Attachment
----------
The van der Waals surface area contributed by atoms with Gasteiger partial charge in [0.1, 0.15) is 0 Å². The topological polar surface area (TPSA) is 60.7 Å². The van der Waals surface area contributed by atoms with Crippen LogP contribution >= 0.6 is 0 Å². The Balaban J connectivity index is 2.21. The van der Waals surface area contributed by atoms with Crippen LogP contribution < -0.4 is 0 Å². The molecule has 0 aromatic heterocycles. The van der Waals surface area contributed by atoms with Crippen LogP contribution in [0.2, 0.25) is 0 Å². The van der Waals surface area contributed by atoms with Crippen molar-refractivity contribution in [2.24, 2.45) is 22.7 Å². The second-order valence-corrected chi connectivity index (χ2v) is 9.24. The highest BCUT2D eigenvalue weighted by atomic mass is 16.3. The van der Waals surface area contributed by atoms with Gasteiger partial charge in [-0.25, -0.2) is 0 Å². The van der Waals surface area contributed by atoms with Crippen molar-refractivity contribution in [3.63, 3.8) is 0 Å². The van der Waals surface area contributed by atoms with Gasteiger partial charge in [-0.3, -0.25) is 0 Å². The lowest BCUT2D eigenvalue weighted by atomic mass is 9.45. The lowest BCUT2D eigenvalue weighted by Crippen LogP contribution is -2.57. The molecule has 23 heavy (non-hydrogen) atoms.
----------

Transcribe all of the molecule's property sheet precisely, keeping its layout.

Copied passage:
The van der Waals surface area contributed by atoms with Gasteiger partial charge in [0.1, 0.15) is 0 Å². The topological polar surface area (TPSA) is 60.7 Å². The van der Waals surface area contributed by atoms with Crippen LogP contribution >= 0.6 is 0 Å². The Balaban J connectivity index is 2.21. The van der Waals surface area contributed by atoms with Crippen LogP contribution < -0.4 is 0 Å². The molecule has 0 aromatic heterocycles. The van der Waals surface area contributed by atoms with Crippen LogP contribution in [0.2, 0.25) is 0 Å². The van der Waals surface area contributed by atoms with Crippen molar-refractivity contribution in [2.24, 2.45) is 22.7 Å². The second-order valence-corrected chi connectivity index (χ2v) is 9.24. The highest BCUT2D eigenvalue weighted by atomic mass is 16.3. The van der Waals surface area contributed by atoms with Gasteiger partial charge in [-0.25, -0.2) is 0 Å². The van der Waals surface area contributed by atoms with Crippen molar-refractivity contribution in [3.63, 3.8) is 0 Å². The van der Waals surface area contributed by atoms with Gasteiger partial charge in [-0.3, -0.25) is 0 Å². The lowest BCUT2D eigenvalue weighted by atomic mass is 9.45. The lowest BCUT2D eigenvalue weighted by Crippen LogP contribution is -2.57. The molecule has 23 heavy (non-hydrogen) atoms.